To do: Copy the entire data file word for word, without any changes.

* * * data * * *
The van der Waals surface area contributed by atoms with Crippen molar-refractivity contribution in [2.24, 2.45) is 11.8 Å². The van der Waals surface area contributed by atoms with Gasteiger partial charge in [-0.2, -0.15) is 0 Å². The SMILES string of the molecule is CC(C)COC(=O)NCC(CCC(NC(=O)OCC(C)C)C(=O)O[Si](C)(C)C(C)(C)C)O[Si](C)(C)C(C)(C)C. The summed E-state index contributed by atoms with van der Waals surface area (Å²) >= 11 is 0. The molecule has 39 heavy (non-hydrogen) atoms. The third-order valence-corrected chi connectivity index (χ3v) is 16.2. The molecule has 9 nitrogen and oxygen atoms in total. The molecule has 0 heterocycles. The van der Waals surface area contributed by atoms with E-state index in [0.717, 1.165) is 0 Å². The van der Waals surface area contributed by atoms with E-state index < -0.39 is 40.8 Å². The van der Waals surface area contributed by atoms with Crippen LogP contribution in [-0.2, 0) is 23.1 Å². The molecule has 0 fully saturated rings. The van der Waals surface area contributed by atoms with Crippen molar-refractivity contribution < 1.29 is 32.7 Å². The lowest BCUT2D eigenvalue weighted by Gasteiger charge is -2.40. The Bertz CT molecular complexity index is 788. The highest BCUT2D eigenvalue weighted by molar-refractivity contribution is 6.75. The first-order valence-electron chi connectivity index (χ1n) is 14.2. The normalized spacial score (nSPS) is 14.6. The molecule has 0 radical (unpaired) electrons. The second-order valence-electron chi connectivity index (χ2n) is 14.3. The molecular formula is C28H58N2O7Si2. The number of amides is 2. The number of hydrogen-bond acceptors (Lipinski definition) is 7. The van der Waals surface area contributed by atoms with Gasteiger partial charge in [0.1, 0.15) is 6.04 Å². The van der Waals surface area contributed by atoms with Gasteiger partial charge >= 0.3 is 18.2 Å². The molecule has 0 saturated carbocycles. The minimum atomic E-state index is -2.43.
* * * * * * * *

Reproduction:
The van der Waals surface area contributed by atoms with Crippen molar-refractivity contribution in [2.24, 2.45) is 11.8 Å². The van der Waals surface area contributed by atoms with Gasteiger partial charge in [-0.2, -0.15) is 0 Å². The SMILES string of the molecule is CC(C)COC(=O)NCC(CCC(NC(=O)OCC(C)C)C(=O)O[Si](C)(C)C(C)(C)C)O[Si](C)(C)C(C)(C)C. The summed E-state index contributed by atoms with van der Waals surface area (Å²) >= 11 is 0. The molecule has 39 heavy (non-hydrogen) atoms. The third-order valence-corrected chi connectivity index (χ3v) is 16.2. The molecule has 9 nitrogen and oxygen atoms in total. The molecule has 0 heterocycles. The van der Waals surface area contributed by atoms with E-state index in [0.717, 1.165) is 0 Å². The van der Waals surface area contributed by atoms with E-state index < -0.39 is 40.8 Å². The van der Waals surface area contributed by atoms with Crippen LogP contribution in [-0.2, 0) is 23.1 Å². The molecule has 0 fully saturated rings. The van der Waals surface area contributed by atoms with Crippen molar-refractivity contribution < 1.29 is 32.7 Å². The lowest BCUT2D eigenvalue weighted by Gasteiger charge is -2.40. The Bertz CT molecular complexity index is 788. The highest BCUT2D eigenvalue weighted by molar-refractivity contribution is 6.75. The first-order valence-electron chi connectivity index (χ1n) is 14.2. The normalized spacial score (nSPS) is 14.6. The molecule has 0 radical (unpaired) electrons. The second-order valence-electron chi connectivity index (χ2n) is 14.3. The molecular formula is C28H58N2O7Si2. The number of amides is 2. The number of hydrogen-bond acceptors (Lipinski definition) is 7. The van der Waals surface area contributed by atoms with Gasteiger partial charge in [0.1, 0.15) is 6.04 Å². The van der Waals surface area contributed by atoms with Gasteiger partial charge >= 0.3 is 18.2 Å². The molecule has 0 saturated carbocycles. The minimum atomic E-state index is -2.43.